Former President George H.W. Bush was recalled as a man of “quiet faith” during a state funeral at Washington National Cathedral, a fitting site to memorialize the longtime Episcopalian.
“With faith in Jesus Christ, we receive the body of our brother George for burial,” intoned Episcopal Church Presiding Bishop Michael Curry at the start of the Wednesday (Dec. 5) ceremony as the 41st president’s casket was carried by military members into the cathedral.
All of the living former and current presidents — Jimmy Carter, Bill Clinton, Barack Obama and Donald Trump — joined the 3,000 dignitaries, family and friends at the invitation-only ceremony.
The senior Bush’s eldest child, former President George W. Bush, gave an emotional tribute to his father, highlighting his service to country and his focus on giving back to others.
“Dad taught us that public service is noble and necessary, that one can serve with integrity and hold true to the important values like faith and family,” the 43rd president said. “To us, his was the brightest of a thousand points of light.”
Other family members took turns reading Scripture, including Jenna Bush Hager — daughter of the 43rd president — who touched her grandfather’s flag-draped casket before she read from Revelation 21, whose first verse begins: “Then I saw a new heaven and a new earth.”
The Rev. Russell Levenson Jr., rector of St. Martin’s Episcopal Church in Houston, said the elder Bush made Levenson’s job as his pastor for almost a dozen years an easy one because of the late president’s concern more for others than for himself.
“Jesus Christ, for George Bush, was at the heart of his faith, but his was a deep faith, a generous faith, a simple faith in the best sense of the word,” said Levenson in his homily. “He knew and lived Jesus’ two greatest commandments: to love God and to love your neighbor.”
The pastor recalled moments of friendship and faith as the former president’s life ended on Friday, from longtime aide James Baker massaging Bush’s feet to family and friends kneeling around his bed.
“We all placed our hands on the president; we said our prayers together and then we were silent for a full long measure as this man who changed all of our lives, who changed our nation, who changed our world, left this life for the next,” Levenson recounted. “It was a beautiful end. It was a beautiful beginning.”
In another tribute, presidential historian Jon Meacham noted that Bush frequently wondered why God had spared him when his other Navy comrades were lost after their plane was attacked during World War II.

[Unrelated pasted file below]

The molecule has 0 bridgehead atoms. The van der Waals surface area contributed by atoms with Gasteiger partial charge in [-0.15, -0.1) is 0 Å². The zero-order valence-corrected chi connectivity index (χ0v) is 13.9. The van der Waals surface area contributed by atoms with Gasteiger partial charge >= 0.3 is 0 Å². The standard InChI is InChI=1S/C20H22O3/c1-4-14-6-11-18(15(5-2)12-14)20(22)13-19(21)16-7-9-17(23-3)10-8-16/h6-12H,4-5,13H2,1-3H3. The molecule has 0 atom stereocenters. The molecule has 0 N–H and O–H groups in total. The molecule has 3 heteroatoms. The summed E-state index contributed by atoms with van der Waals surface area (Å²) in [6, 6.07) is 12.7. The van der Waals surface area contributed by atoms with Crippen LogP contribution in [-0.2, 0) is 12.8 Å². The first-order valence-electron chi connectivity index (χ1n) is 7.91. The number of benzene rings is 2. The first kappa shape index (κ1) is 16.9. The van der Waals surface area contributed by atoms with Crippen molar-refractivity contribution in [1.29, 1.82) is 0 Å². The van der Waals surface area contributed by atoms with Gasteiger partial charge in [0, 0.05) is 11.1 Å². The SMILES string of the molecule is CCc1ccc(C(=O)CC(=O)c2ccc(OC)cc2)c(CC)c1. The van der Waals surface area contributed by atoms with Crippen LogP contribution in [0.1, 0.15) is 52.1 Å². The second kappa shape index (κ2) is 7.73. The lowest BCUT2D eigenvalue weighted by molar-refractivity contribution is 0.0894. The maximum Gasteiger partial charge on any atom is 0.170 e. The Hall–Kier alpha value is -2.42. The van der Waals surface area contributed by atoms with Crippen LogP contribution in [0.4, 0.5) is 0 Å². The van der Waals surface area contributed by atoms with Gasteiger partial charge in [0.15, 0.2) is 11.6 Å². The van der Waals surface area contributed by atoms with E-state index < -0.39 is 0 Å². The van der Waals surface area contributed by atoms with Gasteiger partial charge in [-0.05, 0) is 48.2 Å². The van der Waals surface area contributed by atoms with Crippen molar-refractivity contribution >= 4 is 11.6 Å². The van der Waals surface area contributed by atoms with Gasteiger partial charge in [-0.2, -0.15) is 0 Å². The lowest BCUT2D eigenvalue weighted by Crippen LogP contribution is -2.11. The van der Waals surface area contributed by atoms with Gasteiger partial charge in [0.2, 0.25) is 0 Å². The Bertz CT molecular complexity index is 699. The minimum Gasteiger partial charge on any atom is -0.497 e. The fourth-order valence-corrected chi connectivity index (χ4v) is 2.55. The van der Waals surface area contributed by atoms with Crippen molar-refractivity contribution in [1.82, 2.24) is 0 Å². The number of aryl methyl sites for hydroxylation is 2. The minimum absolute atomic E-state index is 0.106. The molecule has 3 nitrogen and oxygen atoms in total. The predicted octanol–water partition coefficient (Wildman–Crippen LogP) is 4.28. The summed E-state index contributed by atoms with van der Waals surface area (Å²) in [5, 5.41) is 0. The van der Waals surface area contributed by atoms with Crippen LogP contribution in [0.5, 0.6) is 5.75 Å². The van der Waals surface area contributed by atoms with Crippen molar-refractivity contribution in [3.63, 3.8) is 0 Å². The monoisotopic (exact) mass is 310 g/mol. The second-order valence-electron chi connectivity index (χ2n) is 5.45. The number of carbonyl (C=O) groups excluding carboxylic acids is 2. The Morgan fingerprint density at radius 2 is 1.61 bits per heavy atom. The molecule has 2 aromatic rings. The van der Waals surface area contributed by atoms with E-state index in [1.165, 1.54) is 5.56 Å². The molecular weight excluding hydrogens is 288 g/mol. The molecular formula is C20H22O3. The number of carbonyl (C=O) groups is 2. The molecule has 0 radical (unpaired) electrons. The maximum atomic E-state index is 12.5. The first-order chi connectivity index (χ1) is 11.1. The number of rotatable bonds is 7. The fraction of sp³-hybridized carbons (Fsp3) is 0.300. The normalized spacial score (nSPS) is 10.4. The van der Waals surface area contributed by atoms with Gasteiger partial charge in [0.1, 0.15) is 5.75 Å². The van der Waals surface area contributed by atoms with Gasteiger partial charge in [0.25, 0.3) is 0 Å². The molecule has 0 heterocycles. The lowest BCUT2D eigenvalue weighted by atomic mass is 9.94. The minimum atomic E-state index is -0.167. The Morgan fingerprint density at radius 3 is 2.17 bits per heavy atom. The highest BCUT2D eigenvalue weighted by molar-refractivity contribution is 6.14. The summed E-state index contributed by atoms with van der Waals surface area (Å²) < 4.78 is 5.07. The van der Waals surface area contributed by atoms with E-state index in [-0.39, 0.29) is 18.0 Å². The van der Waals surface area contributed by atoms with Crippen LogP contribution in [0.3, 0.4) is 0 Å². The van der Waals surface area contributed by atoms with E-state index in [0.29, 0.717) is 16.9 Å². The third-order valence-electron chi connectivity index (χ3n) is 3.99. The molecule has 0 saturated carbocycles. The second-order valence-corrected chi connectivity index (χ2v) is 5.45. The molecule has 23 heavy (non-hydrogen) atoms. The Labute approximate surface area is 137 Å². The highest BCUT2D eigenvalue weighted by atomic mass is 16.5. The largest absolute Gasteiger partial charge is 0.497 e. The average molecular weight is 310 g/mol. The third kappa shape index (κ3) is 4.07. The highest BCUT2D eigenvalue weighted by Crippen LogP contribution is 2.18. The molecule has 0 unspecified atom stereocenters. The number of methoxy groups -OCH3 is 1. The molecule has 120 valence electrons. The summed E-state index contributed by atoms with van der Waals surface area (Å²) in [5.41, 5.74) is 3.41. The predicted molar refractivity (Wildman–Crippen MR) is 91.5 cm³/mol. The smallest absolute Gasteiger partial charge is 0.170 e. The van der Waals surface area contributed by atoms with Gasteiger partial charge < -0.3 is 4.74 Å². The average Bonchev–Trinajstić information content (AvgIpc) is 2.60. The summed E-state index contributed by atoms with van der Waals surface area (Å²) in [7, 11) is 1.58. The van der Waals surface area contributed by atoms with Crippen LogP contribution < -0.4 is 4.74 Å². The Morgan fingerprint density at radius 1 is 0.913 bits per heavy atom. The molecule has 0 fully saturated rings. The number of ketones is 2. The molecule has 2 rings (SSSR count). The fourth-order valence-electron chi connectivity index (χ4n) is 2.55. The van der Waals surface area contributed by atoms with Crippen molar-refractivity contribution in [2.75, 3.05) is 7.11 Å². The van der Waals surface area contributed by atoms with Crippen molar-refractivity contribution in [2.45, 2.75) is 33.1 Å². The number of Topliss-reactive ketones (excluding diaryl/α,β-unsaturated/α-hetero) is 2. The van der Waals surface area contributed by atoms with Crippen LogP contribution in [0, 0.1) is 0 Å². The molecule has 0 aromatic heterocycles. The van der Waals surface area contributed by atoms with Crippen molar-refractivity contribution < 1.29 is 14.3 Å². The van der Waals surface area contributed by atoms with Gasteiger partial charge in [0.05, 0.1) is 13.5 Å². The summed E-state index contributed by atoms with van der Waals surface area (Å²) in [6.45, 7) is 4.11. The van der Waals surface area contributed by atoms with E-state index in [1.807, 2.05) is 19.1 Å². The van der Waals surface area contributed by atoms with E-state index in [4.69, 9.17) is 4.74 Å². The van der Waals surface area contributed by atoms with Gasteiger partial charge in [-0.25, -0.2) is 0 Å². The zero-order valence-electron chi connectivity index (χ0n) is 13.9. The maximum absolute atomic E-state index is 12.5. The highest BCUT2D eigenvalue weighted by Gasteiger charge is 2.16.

“The workings of Providence are mysterious but this much is clear: The George Herbert Walker Bush who survived that fiery fall into the Pacific three-quarters of a century ago made our lives and the lives of nations freer, better, warmer and nobler,” said Meacham, a biographer of George H.W. Bush.
George W. Bush recalled how his father dealt with another tragedy, the loss of daughter Robin at age 3 to leukemia, which occurred early enough in George W.’s and brother Jeb’s lives that they did not understand the extent of their parents’ agony.
“We only learned later that Dad, a man of quiet faith, prayed for her daily,” said his son. “He was sustained by the love of the Almighty and the real and enduring love of her mom. Dad always believed that one day he would hug his precious Robin again.”
Beyond his many roles as a public servant — from congressman to CIA director to vice president — the elder Bush’s personal history was steeped in religion. The great-grandson of an Episcopal rector had been led as a child in morning family worship that included the Episcopal Book of Common Prayer. That same book’s funeral rite was followed for his service Wednesday.
During his time in the White House, he attended St. John’s Episcopal Church across Lafayette Square, as well as the cathedral and a chapel at the presidential retreat Camp David whose dedication he attended in 1991.
His funeral, held on a National Day of Mourning designated by Trump, honored a man known to be generally reticent — and often uncomfortable — about discussing the details of his personal beliefs.
He nonetheless had much God-talk in his presidential remarks.
Historian Gary Scott Smith, author of “Religion in the Oval Office: The Religious Lives of American Presidents,” noted that Bush stated that the U.S. was “one nation under God” 53 times in his one four-year term in public statements and addresses, far more than Clinton, Reagan and his son, each of whom had eight years in the White House. The 41st president made references to prayer in 220 speeches, remarks and proclamations, Smith added.
George H.W. Bush’s first act as president was to utter a prayer during his inaugural address. It began: “Heavenly Father, we bow our heads and thank You for Your love.” His Cabinet meetings started with prayer, either silent or led by key staffers, Smith wrote.
In a speech to the annual convention of the National Religious Broadcasters in 1990, Bush said: “For although I’ve been President for barely a year, I believe with all my heart that one cannot be America’s President without a belief in God, without the strength that your faith gives to you.”
Though he had friends among evangelicals — most notably evangelist Billy Graham — Bush also angered some of them for not hiring more conservative Christian staffers.
At the funeral, Michael W. Smith, a contemporary Christian singer famous in evangelical circles, sang his song “Friends.” The ceremony also featured Irish tenor Ronan Tynan singing “The Lord’s Prayer” and military and cathedral choirs singing traditional and patriotic hymns.
As the commendation prayer concluded the service, those gathered under the cathedral arches said: “Give rest, O Christ, to your servant with your saints, where sorrow and pain are no more, neither sighing, but life everlasting.”
— by Adelle M. Banks | RNS